Should a Small Child Have a Pet Fruit?

My four-year old brother, Daniel, now has a new toy: a moderate-sized green apple.

They were in a bowl on the reception desk at a hotel in Gatwick Airport. At first he was incredibly pleased with it, in the way that only small children can be, showing it off and even rolling it on the floor a bit. The next morning, he proudly showed it to the (very nice) woman at the check-in place. A few hours ago, in our totally gorgeous ‘residence’ in Croatia, he got Mum to play hide-and-seek with it and, apparently spontaneously, christened it Harry.

Yes, I find this extremely cute and funny, but I’m worried for him too. If it was a stone or a stick (both of which he collects frequently at home) it would be fine, but Harry, being organic matter, will eventually start to go mouldy. And then what are we going to do with it? He, like practically every kid, gets attached to toys (I’ve still got a whole pile of them I can’t bear to cast aside). I’m not fussed about the apple, you understand- but I love Daniel, I hate him being sad and I don’t know how he’d react to Harry effectively dying.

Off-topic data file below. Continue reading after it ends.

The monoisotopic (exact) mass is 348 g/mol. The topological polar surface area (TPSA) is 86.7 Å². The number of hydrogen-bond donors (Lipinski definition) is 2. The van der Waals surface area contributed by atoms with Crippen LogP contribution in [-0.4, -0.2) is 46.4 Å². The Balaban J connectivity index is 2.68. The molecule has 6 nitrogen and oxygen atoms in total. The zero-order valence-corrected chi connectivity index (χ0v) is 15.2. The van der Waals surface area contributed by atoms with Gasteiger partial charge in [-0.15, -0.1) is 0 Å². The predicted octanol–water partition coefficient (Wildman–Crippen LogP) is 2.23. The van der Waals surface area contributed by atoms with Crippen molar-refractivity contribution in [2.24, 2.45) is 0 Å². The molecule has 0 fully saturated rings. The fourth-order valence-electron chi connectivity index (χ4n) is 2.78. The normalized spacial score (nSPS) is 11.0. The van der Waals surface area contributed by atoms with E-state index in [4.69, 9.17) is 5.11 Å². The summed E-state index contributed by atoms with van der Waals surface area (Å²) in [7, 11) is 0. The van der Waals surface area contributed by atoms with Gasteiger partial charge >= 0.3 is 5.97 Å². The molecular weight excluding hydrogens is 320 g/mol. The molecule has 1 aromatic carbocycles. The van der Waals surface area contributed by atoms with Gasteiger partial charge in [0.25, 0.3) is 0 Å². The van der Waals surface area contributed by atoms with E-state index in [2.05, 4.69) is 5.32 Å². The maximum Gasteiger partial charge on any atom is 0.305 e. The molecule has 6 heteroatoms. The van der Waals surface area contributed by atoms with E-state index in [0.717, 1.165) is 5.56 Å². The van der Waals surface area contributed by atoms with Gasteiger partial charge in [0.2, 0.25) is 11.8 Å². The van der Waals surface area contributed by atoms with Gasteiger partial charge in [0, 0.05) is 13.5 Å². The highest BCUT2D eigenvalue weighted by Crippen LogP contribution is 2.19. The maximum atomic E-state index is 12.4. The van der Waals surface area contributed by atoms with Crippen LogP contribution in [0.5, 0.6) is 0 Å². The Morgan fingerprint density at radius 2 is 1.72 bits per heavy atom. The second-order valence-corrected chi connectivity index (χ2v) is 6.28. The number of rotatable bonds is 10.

That’s another thing- how do you explain death to a little kid? When do they start actually asking about it? I know he knows words like ‘died’ and ‘kill’, and he’s watched films like The Incredibles, Tangled and Frozen, but I’m pretty sure he doesn’t fully understand the finality of it when the character falls off a massive tower and doesn’t move again, or their boat is swallowed by a wave while sad music plays. When Mum chucked a dead bee out of the door a long-ish while ago, he believed it had just flown away.

How do you help young children cope with loss, whether it’s a toy left at the park or the death of a family pet, or even another person? And how long does it take for us to fully understand what it means to die? Advice appreciated.



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